Also, completely out of step with reality. Because this country was founded, predominantly, by Christians and our founding fathers set up our country with Christian values - people are free to be as intolerant as this little nasty that's upset you Barb.

The majority of Americans (73%) during the last election cycle - identified themselves as Christians.

America is the land of the free, the home of the brave and it is a Christian nation.

And it is only by the Grace of God that we tolerate such people as mudrake. :-) Because he is so sadly outnumbered and uninformed.

Many people mistake kindness for weakness. This is simply one of those cases.

ShitSirrer said...

Speaking of what we're up against...

Here is something I read, which I think is rather neat.

Good morning boys and girls.

Just got this from my aunt. Have no idea who wrote it so I can't give credit, but it's pretty well said...
I'm a little confused. Let me see if I have this straight.....

* If you grow up in Hawaii , raised by your grandparents, you're 'exotic, different.'

* Grow up in Alaska eating mooseburgers, a quintessential American story.

* If your name is Barack you're a radical, unpatriotic Muslim.

* Name your kids Willow , Trig, and Track, you're a maverick.

* Graduate from Harvard Law School and you are unstable.

* Attend 5 different small colleges before graduating and you're well grounded.

* If you spend 3 years as a brilliant community organizer, become the first black President of the Harvard Law Review, create a voter registration drive that registers 150,000 new voters, spend 12 years as a Constitutional Law professor, spend 8 years as a State Senator representing a district with over 750,000 people, become chairman of the state Senate's Health and Human Services committee, spend 4 years in the United States Senate representing a state of 13 million people while sponsoring 131 bills and serving on the Foreign Affairs, Environment and Public Works and Veteran's Affairs committees, you don't have any real leadership experience.

* If your total resume is: local weather girl, 4 years on the city council and 6 years as the mayor of a town with less than 7,000 people, 20 months as the governor of a state with only 650,000 people, then you're qualified to become the country's second highest ranking executive.

* If you have been married to the same woman for 19 years while raising 2 beautiful daughters, all within Protestant churches, you're not a real Christian.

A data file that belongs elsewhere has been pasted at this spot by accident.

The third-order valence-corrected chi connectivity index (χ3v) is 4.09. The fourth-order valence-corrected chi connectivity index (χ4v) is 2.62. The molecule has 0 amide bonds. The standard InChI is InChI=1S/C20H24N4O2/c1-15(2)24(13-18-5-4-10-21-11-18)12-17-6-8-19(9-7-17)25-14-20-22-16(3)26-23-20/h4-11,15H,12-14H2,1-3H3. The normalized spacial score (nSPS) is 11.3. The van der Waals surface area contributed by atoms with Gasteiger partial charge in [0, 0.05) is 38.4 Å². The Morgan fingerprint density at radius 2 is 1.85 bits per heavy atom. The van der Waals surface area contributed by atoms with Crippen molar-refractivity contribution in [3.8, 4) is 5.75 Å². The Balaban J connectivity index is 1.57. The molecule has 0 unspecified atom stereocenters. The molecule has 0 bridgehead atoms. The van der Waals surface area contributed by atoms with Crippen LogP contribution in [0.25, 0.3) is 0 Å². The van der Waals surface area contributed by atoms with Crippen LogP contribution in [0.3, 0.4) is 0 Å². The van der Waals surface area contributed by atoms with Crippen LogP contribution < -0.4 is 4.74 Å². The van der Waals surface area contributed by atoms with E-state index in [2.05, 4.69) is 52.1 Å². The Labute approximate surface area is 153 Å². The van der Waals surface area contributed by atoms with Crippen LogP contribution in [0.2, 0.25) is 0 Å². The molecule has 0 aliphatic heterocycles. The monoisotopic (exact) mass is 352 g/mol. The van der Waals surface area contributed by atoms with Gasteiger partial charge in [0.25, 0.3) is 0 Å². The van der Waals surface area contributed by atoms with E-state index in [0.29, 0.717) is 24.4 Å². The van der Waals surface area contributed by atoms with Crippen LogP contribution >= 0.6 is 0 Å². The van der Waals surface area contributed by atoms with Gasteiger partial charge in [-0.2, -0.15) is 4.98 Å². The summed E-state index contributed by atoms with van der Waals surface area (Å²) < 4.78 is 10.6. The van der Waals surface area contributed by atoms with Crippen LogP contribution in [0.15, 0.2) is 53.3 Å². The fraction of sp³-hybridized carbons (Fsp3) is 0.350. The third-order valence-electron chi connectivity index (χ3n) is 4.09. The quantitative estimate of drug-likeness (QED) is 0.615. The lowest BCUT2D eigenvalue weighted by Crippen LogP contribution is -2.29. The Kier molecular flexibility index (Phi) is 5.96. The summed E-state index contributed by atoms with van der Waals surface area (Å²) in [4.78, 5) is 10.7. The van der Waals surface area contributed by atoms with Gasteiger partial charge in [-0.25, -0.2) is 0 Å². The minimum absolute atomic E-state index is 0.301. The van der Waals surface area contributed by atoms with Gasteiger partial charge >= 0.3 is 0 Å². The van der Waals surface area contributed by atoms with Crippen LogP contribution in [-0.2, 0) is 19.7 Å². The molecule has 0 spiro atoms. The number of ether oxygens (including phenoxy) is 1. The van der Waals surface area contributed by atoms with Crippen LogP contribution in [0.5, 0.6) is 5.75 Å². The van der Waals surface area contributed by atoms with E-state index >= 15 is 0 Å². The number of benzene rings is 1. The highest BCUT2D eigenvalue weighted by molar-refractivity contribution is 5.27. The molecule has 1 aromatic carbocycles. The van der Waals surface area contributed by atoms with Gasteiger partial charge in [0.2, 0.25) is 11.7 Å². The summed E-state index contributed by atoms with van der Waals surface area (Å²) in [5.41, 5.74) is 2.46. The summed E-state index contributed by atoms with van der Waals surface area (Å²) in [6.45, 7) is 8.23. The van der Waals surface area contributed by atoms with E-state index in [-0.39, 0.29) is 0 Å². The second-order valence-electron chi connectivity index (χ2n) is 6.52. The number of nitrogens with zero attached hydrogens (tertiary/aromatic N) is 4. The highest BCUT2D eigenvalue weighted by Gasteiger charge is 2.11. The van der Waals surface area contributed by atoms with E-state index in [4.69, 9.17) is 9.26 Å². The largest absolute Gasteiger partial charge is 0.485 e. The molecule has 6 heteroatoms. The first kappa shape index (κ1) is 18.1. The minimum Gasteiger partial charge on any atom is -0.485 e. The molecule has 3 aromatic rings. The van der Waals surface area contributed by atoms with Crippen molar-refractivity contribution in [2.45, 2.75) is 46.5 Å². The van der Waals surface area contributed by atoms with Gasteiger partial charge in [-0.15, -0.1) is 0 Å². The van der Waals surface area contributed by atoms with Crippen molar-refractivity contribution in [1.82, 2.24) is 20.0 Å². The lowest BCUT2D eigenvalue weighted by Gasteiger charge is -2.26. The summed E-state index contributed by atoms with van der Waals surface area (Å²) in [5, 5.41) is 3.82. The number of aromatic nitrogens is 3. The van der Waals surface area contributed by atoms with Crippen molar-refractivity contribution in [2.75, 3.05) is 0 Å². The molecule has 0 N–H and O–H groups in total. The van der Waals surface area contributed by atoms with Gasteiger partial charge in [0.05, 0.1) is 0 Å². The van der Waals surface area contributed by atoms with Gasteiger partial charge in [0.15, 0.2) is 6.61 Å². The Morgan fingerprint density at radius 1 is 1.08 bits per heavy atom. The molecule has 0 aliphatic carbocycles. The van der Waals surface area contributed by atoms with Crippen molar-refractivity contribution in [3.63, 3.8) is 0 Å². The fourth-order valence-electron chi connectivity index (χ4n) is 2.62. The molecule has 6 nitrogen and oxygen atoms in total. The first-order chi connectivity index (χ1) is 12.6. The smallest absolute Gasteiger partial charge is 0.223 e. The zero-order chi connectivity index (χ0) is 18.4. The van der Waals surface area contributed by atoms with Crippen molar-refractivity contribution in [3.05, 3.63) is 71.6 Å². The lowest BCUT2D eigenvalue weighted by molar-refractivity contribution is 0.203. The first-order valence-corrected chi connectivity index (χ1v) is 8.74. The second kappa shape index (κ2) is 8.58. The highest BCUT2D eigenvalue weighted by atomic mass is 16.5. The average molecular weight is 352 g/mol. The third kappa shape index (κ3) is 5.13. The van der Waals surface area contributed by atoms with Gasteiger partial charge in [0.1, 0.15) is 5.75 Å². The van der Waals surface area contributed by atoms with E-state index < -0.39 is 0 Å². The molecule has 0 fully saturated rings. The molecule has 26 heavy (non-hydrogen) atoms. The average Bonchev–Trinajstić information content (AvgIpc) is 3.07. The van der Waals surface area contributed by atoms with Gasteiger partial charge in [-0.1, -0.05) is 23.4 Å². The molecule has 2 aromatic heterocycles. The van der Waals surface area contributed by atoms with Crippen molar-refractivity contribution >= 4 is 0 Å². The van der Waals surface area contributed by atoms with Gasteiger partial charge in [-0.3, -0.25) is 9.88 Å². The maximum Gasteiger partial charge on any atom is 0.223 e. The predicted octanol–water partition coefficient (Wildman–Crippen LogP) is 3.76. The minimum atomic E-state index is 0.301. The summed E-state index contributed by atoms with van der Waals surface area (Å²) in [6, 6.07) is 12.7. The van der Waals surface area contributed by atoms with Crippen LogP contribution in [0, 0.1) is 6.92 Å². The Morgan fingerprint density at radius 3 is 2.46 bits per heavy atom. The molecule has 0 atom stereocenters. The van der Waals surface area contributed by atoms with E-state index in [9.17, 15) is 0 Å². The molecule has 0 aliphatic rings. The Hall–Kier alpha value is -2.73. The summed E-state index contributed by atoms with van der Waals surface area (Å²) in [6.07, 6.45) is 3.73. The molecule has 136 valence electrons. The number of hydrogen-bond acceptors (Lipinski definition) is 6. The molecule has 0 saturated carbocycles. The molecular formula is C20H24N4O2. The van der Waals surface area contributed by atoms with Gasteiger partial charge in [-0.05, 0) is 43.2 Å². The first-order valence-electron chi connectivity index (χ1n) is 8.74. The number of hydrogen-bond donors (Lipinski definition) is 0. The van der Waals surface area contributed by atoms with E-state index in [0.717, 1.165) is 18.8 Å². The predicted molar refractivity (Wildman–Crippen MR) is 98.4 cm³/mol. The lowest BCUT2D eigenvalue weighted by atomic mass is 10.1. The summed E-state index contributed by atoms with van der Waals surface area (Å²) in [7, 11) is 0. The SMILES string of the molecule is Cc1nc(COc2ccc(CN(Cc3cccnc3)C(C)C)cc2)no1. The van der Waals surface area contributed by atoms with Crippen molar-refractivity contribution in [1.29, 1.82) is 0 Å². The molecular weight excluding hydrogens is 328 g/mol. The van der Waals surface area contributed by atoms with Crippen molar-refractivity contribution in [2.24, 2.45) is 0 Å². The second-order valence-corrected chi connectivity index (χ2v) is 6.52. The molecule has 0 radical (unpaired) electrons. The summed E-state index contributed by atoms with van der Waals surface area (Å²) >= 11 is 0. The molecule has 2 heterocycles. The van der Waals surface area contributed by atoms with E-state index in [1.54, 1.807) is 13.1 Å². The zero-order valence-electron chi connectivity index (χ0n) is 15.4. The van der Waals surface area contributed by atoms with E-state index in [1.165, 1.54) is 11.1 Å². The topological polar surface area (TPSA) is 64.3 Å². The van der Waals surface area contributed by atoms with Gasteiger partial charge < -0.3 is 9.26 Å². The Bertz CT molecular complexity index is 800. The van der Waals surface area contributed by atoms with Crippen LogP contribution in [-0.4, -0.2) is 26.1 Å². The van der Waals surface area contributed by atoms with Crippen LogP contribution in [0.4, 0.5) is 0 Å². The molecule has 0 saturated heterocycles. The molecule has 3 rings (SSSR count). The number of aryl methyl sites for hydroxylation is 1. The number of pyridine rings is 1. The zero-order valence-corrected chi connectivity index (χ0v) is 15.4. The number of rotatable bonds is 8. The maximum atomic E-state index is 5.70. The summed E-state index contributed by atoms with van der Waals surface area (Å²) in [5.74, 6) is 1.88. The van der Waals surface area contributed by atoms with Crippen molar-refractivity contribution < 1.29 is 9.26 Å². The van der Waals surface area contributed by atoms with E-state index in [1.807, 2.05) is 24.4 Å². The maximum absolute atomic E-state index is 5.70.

* If you cheated on your first wife with a rich heiress, and left your disfigured wife and married the heiress the next month, you're a Christian.

* If you teach responsible, age-appropriate sex education, including the proper use of birth control, you are eroding the fiber of society.

* If, while governor, you staunchly advocate abstinence only, with no other option in sex education in your state's school system while your unwed teen daughter ends up pregnant, you're very responsible.

* If your wife is a Harvard graduate laywer who gave up a position in a prestigious law firm to work for the betterment of her inner city community, then gave that up to raise a family, your family's values don't represent America 's.

* If your husband is nicknamed "First Dude," with at least one DWI conviction and no college education, didn't register to vote until age 25 and has been a member of a group that advocated the secession of Alaska from the USA , your family is extremely "patriotic."

OK, much clearer now.

I think we're in great shape as a nation.

Support a woman's choice in reproduction issues, while at the same time striving to reduce the (perceived) need for anyone to seek an abortion and you are a "baby killer"; seek to deny the option to terminate any pregnancy, even in cases of rape or incest of a minor, and you are "family oriented." (Note: Alaska ranks among the top 5 states for rape, incest, and domestic violence.)